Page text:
Travellers' diarrhoea : Impact of TD definition and control group design on study results

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http://hdl.handle.net/10138/298624

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Lääveri , T , Pakkanen , S H , Kirveskari , J & Kantele , A 2018 , ' Travellers' diarrhoea : Impact of TD definition and control group design on study results ' , Travel medicine and infectious disease , vol. 24 , pp. 37-43 . https://doi.org/10.1016/j.tmaid.2018.01.006

Title: Travellers' diarrhoea : Impact of TD definition and control group design on study results
Author: Lääveri, Tinja; Pakkanen, Sari H.; Kirveskari, Juha; Kantele, Anu
Contributor: University of Helsinki, Clinicum
University of Helsinki, Anu Kantele-Häkkinen Research Group
University of Helsinki, Department of Diagnostics and Therapeutics
University of Helsinki, Clinicum
Date: 2018
Language: eng
Number of pages: 7
Belongs to series: Travel medicine and infectious disease
ISSN: 1477-8939
URI: http://hdl.handle.net/10138/298624
Abstract: AbstractBackground Travellers' diarrhoea (TD) is a common health problem among visitors to the (sub)tropics. Much research deals with aetiology, prevention, and post-infection sequalae, yet the data may not allow comparisons due to incompatible definitions of TD and No TD control groups. Method The impact of defining TD and No TD control groups was explored by revisiting our recent data. We set up two TD groups: classical TD i.e. ≥3 loose or liquid stools/day and WHO TD (diarrhoea as defined by the WHO) i.e. any diarrhoea, and four No TD groups by TD definition and timing (no classical/WHO TD during travel, no ongoing classical/WHO TD). Results TD was recorded for 37% versus 65% of subjects when using classical versus WHO definitions, respectively; the proportions of the various pathogens proved similar. The strictest criterion for the No TD control group (no WHO TD during travel) yielded pathogens among 61% and the least strict (no ongoing classical TD) among 73% of the travellers; the differences were greatest for enteroaggregative Escherichia coli and Campylobacter. Conclusions Definition of TD and control group design substantially impact on TD study results. The WHO definition yields more cases, but the pathogen selection is similar by both definitions. Design of the No TD control group was found critical: only those remaining asymptomatic throughout the journey should be included.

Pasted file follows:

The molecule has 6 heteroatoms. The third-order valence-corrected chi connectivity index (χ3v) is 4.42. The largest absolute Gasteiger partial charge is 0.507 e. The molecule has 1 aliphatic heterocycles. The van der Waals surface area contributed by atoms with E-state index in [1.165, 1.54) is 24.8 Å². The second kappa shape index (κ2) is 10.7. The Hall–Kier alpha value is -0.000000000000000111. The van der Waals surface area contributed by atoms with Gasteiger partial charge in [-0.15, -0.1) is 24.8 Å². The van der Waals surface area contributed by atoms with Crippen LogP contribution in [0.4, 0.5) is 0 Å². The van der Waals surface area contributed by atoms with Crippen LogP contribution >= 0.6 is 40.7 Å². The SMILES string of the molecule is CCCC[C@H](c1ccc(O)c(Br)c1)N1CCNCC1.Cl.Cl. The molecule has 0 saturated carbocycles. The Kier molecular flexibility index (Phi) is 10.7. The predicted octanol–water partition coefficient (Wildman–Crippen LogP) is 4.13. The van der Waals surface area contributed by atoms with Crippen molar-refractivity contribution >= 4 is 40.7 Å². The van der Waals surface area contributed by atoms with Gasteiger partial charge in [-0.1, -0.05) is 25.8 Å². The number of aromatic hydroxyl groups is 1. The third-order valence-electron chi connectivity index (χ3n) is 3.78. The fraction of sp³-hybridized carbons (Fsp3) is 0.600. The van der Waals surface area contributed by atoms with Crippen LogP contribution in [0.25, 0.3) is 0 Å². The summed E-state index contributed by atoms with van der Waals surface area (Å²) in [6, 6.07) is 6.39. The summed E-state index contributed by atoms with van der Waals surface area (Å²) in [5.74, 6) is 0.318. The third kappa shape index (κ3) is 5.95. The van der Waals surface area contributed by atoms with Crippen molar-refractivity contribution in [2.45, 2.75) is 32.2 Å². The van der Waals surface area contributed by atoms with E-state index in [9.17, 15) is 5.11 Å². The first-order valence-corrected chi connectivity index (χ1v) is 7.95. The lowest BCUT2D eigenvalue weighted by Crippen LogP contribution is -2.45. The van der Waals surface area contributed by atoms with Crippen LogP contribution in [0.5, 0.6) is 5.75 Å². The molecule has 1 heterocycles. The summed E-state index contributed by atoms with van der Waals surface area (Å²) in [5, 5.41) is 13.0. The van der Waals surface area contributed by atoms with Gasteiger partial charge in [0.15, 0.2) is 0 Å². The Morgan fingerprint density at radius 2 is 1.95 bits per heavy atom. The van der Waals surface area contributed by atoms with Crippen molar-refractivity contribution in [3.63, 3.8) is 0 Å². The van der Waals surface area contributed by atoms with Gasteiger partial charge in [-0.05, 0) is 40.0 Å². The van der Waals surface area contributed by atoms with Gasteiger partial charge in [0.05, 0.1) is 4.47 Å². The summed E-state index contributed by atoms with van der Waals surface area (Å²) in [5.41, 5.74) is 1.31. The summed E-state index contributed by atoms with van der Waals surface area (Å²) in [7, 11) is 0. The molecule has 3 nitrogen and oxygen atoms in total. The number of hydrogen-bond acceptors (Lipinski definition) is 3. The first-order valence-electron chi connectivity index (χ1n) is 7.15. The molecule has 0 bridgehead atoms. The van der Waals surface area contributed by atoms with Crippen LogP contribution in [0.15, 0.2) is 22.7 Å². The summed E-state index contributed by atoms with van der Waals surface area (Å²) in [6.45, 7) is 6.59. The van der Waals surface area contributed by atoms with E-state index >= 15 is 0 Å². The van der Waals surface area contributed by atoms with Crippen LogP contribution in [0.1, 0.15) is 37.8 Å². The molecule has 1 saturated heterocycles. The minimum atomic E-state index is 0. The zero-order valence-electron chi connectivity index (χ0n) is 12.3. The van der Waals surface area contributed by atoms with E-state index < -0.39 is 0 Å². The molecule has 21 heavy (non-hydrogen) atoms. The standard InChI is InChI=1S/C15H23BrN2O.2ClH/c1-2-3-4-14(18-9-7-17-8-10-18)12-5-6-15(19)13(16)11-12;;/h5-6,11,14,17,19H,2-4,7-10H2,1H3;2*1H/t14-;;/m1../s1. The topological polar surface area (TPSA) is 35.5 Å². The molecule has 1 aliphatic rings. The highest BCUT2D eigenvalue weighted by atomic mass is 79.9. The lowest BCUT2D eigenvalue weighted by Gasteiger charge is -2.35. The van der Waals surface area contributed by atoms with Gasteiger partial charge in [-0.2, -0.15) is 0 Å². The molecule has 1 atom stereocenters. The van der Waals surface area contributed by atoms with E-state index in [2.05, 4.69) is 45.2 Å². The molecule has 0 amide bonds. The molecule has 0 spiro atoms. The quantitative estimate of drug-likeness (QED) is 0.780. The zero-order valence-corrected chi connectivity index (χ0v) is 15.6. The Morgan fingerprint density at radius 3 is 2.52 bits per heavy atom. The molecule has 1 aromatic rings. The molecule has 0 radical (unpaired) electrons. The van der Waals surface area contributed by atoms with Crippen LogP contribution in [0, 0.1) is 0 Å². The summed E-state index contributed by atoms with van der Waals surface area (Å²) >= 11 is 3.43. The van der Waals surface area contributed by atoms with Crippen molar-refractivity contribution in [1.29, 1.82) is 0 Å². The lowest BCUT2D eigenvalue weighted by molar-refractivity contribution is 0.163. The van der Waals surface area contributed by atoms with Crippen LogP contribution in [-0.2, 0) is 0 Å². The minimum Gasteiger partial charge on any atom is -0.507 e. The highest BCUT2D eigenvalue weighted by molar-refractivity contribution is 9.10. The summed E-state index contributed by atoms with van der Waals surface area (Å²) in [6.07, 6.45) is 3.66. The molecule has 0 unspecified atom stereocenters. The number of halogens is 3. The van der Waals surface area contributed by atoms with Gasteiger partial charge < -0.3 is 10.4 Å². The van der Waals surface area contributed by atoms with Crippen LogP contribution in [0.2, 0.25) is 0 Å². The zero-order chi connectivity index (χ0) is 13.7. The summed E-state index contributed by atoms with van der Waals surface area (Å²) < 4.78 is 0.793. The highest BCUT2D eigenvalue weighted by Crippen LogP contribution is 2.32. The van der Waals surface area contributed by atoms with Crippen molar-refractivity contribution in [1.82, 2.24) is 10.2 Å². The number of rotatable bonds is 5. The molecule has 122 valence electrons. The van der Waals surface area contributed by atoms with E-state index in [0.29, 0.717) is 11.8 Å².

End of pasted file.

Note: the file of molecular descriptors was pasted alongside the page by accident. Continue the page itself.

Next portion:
Subject: EPEC
EAEC
ETEC
Campylobacter
Travellers' diarrhoea
Travel
3121 General medicine, internal medicine and other clinical medicine
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